commercial office design incorporating biophilic principles

Designing feel-good office life

The changing face of office space

One of the lasting impacts of the pandemic has been on office spaces, many of which have laid empty for several years. Landlords and employers are having to think quite differently about commercial office design as employees now need a much more enticing space in order to draw them in and away from home.

This is where, as an interior designer, I can help. Because I understand how to make a home feel good, I can apply some of the same principles to making a workspace feel welcoming and comfortable.

Designing a commercial office space might appear to have little in common with designing a home, but they’re not so different. Both need places for quiet contemplation, for social interaction, for concentration; places that provide open views of the space, while at the same time making the occupants feel shielded and safe; places for privacy, for conviviality or play. These are all key principles which underpin biophilic design.

Read more about biophilic design in my blog post.

Feeling at home, at work

So when my client asked me to look at an office space he was managing in Farringdon, I knew I had the right skills to create this commercial office design. With some thoughtful treatment I could use my residential experience and some biophilic design principles to transform it into a more lettable space.

My client asked me to: create a comfortable and relaxed space; introduce colour and texture to soften the hard edges and create a more biophilic feel; build in corners for quiet contemplation and retreat; and develop areas which made both collaborative and quiet, reflective work possible.

In order to do this I knew it would be important to create zones, address acoustics, and make sure that the occupants would have some sense of control over their working environment. I also wanted to make sure that the office reflected the character of Farringdon, its location. The budget wasn’t big but there was still lots of potential to soften the edges of this monochrome and uninspiring space.

Take a look at the floor plan I designed.


There were some existing pieces of furniture and fittings within the space which we reused in order to reduce the project’s carbon footprint. The sofas and coffee table were sourced from suppliers with a clear commitment to sustainability, and other items were sourced in natural materials such as jute, linen, and organic cotton. Using natural materials can not only reduce the environmental impact of a project, but it can also enhance the occupants’ wellbeing.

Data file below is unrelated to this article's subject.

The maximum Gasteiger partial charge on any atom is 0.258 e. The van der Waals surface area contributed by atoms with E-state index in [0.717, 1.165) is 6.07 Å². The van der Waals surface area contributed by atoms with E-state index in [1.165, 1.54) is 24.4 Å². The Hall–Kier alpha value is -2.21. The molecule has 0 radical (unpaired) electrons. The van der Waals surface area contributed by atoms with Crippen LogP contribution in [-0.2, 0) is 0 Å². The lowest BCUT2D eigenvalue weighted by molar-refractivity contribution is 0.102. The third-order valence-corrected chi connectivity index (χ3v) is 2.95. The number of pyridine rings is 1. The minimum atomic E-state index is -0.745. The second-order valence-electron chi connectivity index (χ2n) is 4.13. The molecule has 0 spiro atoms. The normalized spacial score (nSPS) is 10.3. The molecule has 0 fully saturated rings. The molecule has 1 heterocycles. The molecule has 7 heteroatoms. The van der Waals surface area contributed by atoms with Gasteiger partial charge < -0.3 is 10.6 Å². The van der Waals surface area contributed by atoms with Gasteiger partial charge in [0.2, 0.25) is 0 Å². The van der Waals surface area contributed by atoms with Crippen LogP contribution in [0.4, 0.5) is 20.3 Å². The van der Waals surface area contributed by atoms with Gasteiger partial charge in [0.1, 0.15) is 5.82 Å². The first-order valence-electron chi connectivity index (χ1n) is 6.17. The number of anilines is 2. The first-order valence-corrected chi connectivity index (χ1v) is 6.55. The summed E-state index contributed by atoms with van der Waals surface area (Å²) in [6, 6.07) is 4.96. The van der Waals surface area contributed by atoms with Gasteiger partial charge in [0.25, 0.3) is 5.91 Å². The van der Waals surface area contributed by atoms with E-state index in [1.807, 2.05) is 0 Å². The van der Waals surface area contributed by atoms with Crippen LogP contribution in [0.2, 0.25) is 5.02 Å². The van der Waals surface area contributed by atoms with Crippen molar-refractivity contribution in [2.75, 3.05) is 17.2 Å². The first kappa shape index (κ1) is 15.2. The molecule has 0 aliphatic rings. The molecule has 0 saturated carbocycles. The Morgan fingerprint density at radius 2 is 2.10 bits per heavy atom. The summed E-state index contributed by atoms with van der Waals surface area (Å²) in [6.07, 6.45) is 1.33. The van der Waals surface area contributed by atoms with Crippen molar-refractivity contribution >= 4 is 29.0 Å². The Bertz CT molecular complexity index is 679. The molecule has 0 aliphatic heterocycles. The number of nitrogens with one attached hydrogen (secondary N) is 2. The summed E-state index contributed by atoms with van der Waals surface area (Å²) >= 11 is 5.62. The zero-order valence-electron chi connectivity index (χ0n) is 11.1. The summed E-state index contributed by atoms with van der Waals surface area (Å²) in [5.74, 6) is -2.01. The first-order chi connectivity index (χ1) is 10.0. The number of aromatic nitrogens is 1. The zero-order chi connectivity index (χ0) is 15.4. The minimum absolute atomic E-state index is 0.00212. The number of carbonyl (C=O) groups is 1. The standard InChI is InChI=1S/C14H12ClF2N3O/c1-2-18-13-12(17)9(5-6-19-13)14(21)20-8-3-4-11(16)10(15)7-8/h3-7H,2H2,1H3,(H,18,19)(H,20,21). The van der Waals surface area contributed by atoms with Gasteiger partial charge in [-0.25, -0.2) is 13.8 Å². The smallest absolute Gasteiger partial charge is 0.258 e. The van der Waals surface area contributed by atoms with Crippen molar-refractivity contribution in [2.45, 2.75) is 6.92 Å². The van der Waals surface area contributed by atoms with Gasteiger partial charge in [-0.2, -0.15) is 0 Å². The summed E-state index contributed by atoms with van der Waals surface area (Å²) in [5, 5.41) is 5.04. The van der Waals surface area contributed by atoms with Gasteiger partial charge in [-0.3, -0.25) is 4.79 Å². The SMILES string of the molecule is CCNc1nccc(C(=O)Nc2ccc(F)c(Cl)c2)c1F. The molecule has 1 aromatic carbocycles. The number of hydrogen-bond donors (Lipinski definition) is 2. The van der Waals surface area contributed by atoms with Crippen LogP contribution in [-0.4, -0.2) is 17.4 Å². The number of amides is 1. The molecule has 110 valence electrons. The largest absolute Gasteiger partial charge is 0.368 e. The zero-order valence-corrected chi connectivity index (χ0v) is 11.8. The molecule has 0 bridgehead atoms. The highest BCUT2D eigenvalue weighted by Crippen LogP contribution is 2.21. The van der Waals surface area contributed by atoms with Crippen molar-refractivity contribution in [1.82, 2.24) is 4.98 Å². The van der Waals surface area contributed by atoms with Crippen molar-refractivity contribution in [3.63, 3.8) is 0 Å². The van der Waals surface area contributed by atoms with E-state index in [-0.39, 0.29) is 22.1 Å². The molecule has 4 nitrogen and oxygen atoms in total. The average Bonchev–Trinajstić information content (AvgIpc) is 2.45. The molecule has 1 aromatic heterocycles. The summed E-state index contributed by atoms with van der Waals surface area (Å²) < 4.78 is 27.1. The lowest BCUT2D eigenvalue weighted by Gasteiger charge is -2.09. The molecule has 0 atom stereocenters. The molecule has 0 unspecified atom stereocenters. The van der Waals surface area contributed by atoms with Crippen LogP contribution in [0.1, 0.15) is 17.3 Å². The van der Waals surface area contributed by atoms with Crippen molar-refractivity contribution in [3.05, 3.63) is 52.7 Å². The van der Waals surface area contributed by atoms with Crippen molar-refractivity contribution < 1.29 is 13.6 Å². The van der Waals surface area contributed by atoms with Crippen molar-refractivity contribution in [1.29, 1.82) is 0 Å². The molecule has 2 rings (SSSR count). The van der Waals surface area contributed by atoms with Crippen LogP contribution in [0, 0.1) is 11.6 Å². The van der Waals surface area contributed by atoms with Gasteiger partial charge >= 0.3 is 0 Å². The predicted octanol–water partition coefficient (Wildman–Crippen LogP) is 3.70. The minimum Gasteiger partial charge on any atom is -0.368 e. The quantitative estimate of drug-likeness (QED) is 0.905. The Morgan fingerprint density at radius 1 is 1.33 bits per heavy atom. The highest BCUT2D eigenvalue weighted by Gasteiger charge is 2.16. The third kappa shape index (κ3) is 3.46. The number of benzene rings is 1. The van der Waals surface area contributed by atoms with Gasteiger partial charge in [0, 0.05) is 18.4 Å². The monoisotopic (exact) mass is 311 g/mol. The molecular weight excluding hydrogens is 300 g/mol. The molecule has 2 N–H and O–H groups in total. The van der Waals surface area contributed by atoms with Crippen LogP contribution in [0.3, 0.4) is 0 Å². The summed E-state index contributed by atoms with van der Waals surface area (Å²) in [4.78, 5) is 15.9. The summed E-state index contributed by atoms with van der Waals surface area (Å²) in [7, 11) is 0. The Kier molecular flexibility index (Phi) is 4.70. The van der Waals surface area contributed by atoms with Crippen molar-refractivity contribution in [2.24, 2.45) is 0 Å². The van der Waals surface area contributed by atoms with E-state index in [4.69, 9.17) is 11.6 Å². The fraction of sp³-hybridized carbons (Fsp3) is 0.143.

Read more about the benefits of using natural materials.

Biophilic design details

I selected a colour palette that would fuse a sense of maturity (represented by a deep blue) with energy and warmth (represented by earthy reds and oranges), to capture the spirit of Farringdon. Saturated colours created a sense of vigour but I tempered this with organic shapes and textures that would soothe and restore anyone working in the office. A large picture of a coral which resembled a neural or mycelial network drew a biophilic parallel with Farringdon’s history as a communications and transport hub. I also made reference to the area’s epicurean roots through a graphic poster depicting a steaming bowl of ramen.

Every desk had its own table lamp so that anyone working there could control their own light levels, while I added some floor lamps which emitted a soft and relaxing glow. The space was divided into different zones which facilitated both individual and collaborative working. A new informal seating zone ensured that there was somewhere to chill out or have a more relaxed meeting with a colleague. Most importantly, I oriented all desks so that no one would have to sit with their back to the door, unless they had some screening behind them. Natural light was obscured as little as possible, and zoning took into account the views and vistas within the space. Soft furnishings, leafy plants and paper lanterns provided some acoustic diffusion.

View more design details on my Pinterest board.

Following this biophilic design approach enabled me to create a commercial office space that feels warm and welcoming. It will support creativity and productivity. Most importantly, it’s a working space which will feel worth travelling into.

To get my help with your own commercial office design, please contact me.